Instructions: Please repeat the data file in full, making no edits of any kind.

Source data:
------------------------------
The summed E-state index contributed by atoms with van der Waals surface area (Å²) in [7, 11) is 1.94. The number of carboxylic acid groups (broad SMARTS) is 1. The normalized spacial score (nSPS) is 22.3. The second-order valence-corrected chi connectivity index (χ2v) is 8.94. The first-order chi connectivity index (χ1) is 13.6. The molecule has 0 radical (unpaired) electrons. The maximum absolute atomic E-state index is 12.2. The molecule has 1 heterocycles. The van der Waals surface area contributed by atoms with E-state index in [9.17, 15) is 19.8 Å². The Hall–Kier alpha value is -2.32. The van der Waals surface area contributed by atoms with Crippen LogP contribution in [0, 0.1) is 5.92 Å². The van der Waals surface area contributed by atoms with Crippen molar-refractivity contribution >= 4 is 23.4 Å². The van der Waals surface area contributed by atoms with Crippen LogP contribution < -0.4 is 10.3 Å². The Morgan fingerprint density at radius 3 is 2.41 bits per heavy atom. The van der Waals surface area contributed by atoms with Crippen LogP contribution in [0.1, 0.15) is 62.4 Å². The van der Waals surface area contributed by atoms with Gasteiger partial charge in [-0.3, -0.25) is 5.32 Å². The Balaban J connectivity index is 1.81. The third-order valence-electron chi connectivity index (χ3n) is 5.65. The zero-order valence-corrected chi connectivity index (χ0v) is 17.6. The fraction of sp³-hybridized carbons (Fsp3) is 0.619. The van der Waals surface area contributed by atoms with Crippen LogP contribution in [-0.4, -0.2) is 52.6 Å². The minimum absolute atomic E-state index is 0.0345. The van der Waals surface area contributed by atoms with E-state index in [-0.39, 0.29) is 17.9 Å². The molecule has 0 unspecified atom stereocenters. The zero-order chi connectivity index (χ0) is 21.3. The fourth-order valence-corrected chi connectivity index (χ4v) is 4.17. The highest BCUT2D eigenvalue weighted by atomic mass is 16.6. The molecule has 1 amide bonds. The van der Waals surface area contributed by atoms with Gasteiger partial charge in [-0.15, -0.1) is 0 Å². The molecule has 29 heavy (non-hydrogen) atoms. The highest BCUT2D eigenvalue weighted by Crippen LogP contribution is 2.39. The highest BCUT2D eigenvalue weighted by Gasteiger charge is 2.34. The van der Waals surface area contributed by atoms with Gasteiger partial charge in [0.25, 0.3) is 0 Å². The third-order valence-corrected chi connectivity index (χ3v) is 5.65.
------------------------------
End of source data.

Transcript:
The summed E-state index contributed by atoms with van der Waals surface area (Å²) in [7, 11) is 1.94. The number of carboxylic acid groups (broad SMARTS) is 1. The normalized spacial score (nSPS) is 22.3. The second-order valence-corrected chi connectivity index (χ2v) is 8.94. The first-order chi connectivity index (χ1) is 13.6. The molecule has 0 radical (unpaired) electrons. The maximum absolute atomic E-state index is 12.2. The molecule has 1 heterocycles. The van der Waals surface area contributed by atoms with E-state index in [9.17, 15) is 19.8 Å². The Hall–Kier alpha value is -2.32. The van der Waals surface area contributed by atoms with Crippen LogP contribution in [0, 0.1) is 5.92 Å². The van der Waals surface area contributed by atoms with Crippen molar-refractivity contribution >= 4 is 23.4 Å². The van der Waals surface area contributed by atoms with Crippen LogP contribution < -0.4 is 10.3 Å². The Morgan fingerprint density at radius 3 is 2.41 bits per heavy atom. The van der Waals surface area contributed by atoms with Crippen LogP contribution in [0.1, 0.15) is 62.4 Å². The van der Waals surface area contributed by atoms with Gasteiger partial charge in [-0.3, -0.25) is 5.32 Å². The Balaban J connectivity index is 1.81. The third-order valence-electron chi connectivity index (χ3n) is 5.65. The zero-order valence-corrected chi connectivity index (χ0v) is 17.6. The fraction of sp³-hybridized carbons (Fsp3) is 0.619. The van der Waals surface area contributed by atoms with Crippen LogP contribution in [-0.4, -0.2) is 52.6 Å². The minimum absolute atomic E-state index is 0.0345. The van der Waals surface area contributed by atoms with E-state index in [-0.39, 0.29) is 17.9 Å². The molecule has 0 unspecified atom stereocenters. The zero-order chi connectivity index (χ0) is 21.3. The fourth-order valence-corrected chi connectivity index (χ4v) is 4.17. The highest BCUT2D eigenvalue weighted by atomic mass is 16.6. The molecule has 1 amide bonds. The van der Waals surface area contributed by atoms with Gasteiger partial charge in [-0.15, -0.1) is 0 Å². The molecule has 29 heavy (non-hydrogen) atoms. The highest BCUT2D eigenvalue weighted by Crippen LogP contribution is 2.39. The highest BCUT2D eigenvalue weighted by Gasteiger charge is 2.34. The van der Waals surface area contributed by atoms with Gasteiger partial charge in [0.25, 0.3) is 0 Å². The third-order valence-corrected chi connectivity index (χ3v) is 5.65.